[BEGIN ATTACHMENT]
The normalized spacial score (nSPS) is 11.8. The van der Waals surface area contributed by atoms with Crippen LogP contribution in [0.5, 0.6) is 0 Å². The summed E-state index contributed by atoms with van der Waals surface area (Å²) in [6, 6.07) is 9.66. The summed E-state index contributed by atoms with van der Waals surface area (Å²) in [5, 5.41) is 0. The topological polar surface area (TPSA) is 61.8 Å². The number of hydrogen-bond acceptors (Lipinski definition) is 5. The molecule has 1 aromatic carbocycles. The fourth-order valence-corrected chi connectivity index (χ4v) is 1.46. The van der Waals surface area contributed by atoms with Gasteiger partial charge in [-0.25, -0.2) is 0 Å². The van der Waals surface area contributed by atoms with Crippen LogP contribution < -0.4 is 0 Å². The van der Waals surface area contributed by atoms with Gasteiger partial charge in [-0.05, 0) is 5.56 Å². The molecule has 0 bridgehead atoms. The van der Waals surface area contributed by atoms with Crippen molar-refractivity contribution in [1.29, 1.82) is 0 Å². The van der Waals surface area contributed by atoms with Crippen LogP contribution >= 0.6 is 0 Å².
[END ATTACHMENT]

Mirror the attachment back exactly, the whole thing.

The normalized spacial score (nSPS) is 11.8. The van der Waals surface area contributed by atoms with Crippen LogP contribution in [0.5, 0.6) is 0 Å². The summed E-state index contributed by atoms with van der Waals surface area (Å²) in [6, 6.07) is 9.66. The summed E-state index contributed by atoms with van der Waals surface area (Å²) in [5, 5.41) is 0. The topological polar surface area (TPSA) is 61.8 Å². The number of hydrogen-bond acceptors (Lipinski definition) is 5. The molecule has 1 aromatic carbocycles. The fourth-order valence-corrected chi connectivity index (χ4v) is 1.46. The van der Waals surface area contributed by atoms with Gasteiger partial charge in [-0.25, -0.2) is 0 Å². The van der Waals surface area contributed by atoms with Crippen LogP contribution < -0.4 is 0 Å². The van der Waals surface area contributed by atoms with Gasteiger partial charge in [-0.05, 0) is 5.56 Å². The molecule has 0 bridgehead atoms. The van der Waals surface area contributed by atoms with Crippen molar-refractivity contribution in [1.29, 1.82) is 0 Å². The van der Waals surface area contributed by atoms with Crippen LogP contribution >= 0.6 is 0 Å².